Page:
Wednesday Aug 29, 2012

Baseline for GIS Applications

The application I introduced here yesterday can best be understood via its author's explanation: "As I developed several different WorldWind-based applications, I noticed that they all started out the same. Terramenta was born so I wouldn't have to recreate the baseline every time, I could just provide NetBeans plugin modules to introduce the new features required by different projects."

So, to try it out for myself, I checked out the sources from the Mercurial repo today, built them, and ran them.

hg clone

On Windows, things worked fine, on Ubuntu they didn't because the relevant native libraries aren't provided yet out of the box.

Here's the result:

The above provides the WorldWind globe, together with all the standard options, e.g., for showing names and other WorldWind features, together with several features that I don't understand yet, such as tools for creating shapes and a recorder for replaying sequences.

The complete application is like this, i.e., one single functionality module is provided, which exposes several API packages that can be extended:

It would really be cool if the above module could also be added to a Maven-based application via a reference to a Maven repository, in the way that Timon Veenstra and the AgroSense team have made available their GeoViewer.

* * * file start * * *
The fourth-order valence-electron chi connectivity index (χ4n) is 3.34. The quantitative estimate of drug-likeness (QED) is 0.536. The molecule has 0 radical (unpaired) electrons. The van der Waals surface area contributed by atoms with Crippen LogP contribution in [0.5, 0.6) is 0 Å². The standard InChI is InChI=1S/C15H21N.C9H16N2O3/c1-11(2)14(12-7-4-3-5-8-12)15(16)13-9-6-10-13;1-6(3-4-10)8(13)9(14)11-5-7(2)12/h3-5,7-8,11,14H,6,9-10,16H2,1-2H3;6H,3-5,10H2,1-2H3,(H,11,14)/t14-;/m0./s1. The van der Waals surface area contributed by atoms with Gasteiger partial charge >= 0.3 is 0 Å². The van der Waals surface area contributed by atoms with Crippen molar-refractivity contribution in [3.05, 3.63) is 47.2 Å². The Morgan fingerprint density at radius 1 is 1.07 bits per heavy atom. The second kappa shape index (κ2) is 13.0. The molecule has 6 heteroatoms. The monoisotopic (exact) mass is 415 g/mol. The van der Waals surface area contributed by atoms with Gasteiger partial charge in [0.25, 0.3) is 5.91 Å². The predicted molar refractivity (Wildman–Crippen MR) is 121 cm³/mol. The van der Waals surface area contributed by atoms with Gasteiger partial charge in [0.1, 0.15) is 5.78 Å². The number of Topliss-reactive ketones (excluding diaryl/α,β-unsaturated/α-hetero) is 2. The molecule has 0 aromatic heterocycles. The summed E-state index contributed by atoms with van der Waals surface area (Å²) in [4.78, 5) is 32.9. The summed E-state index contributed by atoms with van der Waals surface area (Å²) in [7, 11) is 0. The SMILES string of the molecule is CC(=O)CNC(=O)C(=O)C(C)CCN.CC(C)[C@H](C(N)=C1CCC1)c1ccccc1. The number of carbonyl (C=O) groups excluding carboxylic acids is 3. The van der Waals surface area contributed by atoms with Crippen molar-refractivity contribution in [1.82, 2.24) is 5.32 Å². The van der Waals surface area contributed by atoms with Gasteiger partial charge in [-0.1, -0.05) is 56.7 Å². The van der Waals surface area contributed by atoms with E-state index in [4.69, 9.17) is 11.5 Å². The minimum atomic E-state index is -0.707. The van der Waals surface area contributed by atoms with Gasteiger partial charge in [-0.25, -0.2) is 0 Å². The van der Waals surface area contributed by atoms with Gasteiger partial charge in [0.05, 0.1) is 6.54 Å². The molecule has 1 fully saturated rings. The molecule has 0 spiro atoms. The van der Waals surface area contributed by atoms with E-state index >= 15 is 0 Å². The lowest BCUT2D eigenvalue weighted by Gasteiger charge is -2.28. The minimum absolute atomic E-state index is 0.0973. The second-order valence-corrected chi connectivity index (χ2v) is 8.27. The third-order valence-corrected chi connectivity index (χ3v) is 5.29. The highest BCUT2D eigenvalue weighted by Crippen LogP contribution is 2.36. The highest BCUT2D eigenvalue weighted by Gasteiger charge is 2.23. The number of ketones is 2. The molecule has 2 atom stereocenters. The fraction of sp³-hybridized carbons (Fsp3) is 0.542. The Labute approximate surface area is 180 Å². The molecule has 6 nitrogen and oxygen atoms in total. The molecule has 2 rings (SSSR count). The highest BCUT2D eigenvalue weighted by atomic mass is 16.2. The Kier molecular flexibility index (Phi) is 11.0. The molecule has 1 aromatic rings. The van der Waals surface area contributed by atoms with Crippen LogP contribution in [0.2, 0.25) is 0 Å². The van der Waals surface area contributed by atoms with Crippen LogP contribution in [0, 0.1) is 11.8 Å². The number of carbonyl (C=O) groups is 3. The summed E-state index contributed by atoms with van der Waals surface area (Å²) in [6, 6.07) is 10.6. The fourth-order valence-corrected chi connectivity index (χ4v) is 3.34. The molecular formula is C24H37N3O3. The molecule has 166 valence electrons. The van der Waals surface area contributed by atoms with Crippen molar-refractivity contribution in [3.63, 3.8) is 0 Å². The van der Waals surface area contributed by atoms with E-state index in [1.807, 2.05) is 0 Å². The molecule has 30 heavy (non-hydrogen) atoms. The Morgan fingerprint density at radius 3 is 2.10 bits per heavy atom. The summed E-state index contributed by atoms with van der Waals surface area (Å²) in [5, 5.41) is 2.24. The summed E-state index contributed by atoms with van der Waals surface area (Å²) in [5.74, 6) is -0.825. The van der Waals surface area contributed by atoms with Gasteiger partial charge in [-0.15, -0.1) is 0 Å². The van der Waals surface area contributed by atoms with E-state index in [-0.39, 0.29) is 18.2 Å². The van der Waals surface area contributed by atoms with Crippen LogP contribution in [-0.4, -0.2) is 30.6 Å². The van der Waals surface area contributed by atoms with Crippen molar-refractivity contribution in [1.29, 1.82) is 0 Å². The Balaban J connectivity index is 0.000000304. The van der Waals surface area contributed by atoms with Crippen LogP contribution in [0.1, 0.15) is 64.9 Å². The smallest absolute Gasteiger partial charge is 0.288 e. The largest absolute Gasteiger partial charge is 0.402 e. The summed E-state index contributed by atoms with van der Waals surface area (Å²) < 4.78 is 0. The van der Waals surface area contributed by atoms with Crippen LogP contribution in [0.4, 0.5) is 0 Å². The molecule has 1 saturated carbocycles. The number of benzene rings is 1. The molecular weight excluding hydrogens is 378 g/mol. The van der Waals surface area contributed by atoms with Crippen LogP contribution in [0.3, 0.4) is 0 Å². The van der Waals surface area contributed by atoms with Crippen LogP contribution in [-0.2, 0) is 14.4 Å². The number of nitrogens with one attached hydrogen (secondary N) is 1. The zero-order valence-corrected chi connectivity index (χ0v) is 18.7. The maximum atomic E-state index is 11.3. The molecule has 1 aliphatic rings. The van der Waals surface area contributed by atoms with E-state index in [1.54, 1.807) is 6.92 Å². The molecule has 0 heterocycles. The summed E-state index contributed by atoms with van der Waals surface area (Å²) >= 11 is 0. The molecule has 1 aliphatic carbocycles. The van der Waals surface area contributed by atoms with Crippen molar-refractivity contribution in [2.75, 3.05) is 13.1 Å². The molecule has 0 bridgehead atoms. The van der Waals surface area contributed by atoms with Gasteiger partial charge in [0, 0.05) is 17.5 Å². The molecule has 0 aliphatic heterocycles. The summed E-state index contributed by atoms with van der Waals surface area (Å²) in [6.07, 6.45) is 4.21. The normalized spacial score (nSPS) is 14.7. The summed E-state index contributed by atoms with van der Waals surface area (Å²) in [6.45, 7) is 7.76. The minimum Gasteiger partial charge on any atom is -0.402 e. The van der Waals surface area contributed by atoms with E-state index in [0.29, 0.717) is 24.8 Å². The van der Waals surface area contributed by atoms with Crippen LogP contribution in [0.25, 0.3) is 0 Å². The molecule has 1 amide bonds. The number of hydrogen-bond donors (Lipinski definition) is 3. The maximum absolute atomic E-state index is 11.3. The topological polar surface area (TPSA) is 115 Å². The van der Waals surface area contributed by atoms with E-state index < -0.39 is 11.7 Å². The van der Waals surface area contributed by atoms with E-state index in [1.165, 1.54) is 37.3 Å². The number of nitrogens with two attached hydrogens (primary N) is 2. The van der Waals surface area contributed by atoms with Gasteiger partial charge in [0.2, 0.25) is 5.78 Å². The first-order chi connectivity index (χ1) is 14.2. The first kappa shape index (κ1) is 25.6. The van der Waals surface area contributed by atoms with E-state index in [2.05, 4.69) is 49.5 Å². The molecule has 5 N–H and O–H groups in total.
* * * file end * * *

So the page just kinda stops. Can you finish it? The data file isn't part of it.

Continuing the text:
One cool thing from the GeoViewer solution is the Flamingo menubar, which I added to Terramenta by simply putting the dependency below into the application POM:


The result, without doing anything other than the above:

I am looking forward to helping to document the use cases and developer scenarios for Terramenta! Something like this, created by Timon to demonstrate the GeoViewer use case would be cool to have:


Geertjan Wielenga (@geertjanw) is a Principal Product Manager in the Oracle Developer Tools group living & working in Amsterdam. He is a Java technology enthusiast, evangelist, trainer, speaker, and writer. He blogs here daily.

The focus of this blog is mostly on NetBeans (a development tool primarily for Java programmers), with an occasional reference to NetBeans, and sometimes diverging to topics relating to NetBeans. And then there are days when NetBeans is mentioned, just for a change.


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